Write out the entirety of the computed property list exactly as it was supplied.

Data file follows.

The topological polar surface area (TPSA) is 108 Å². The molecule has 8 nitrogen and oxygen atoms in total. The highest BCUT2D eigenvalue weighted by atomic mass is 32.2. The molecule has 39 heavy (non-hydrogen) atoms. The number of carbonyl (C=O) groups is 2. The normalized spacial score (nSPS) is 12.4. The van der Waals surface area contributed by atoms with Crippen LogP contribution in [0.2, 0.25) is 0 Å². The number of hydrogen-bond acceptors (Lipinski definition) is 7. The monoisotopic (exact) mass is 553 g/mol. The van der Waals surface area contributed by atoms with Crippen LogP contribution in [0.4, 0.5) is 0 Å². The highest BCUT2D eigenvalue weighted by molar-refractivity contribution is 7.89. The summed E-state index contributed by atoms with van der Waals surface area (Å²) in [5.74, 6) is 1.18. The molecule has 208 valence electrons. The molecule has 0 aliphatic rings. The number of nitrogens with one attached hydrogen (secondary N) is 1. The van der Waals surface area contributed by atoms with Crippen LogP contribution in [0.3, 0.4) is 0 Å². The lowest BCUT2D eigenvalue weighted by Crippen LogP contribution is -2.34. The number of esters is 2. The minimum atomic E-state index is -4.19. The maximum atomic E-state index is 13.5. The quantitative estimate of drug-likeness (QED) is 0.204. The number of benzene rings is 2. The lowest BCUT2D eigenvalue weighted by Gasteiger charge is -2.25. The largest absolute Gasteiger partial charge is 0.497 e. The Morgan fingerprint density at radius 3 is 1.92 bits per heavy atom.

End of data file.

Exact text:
The topological polar surface area (TPSA) is 108 Å². The molecule has 8 nitrogen and oxygen atoms in total. The highest BCUT2D eigenvalue weighted by atomic mass is 32.2. The molecule has 39 heavy (non-hydrogen) atoms. The number of carbonyl (C=O) groups is 2. The normalized spacial score (nSPS) is 12.4. The van der Waals surface area contributed by atoms with Crippen LogP contribution in [0.2, 0.25) is 0 Å². The number of hydrogen-bond acceptors (Lipinski definition) is 7. The monoisotopic (exact) mass is 553 g/mol. The van der Waals surface area contributed by atoms with Crippen LogP contribution in [0.4, 0.5) is 0 Å². The highest BCUT2D eigenvalue weighted by molar-refractivity contribution is 7.89. The summed E-state index contributed by atoms with van der Waals surface area (Å²) in [5.74, 6) is 1.18. The molecule has 208 valence electrons. The molecule has 0 aliphatic rings. The number of nitrogens with one attached hydrogen (secondary N) is 1. The van der Waals surface area contributed by atoms with Crippen LogP contribution in [0.3, 0.4) is 0 Å². The lowest BCUT2D eigenvalue weighted by Crippen LogP contribution is -2.34. The number of esters is 2. The minimum atomic E-state index is -4.19. The maximum atomic E-state index is 13.5. The quantitative estimate of drug-likeness (QED) is 0.204. The number of benzene rings is 2. The lowest BCUT2D eigenvalue weighted by Gasteiger charge is -2.25. The largest absolute Gasteiger partial charge is 0.497 e. The Morgan fingerprint density at radius 3 is 1.92 bits per heavy atom.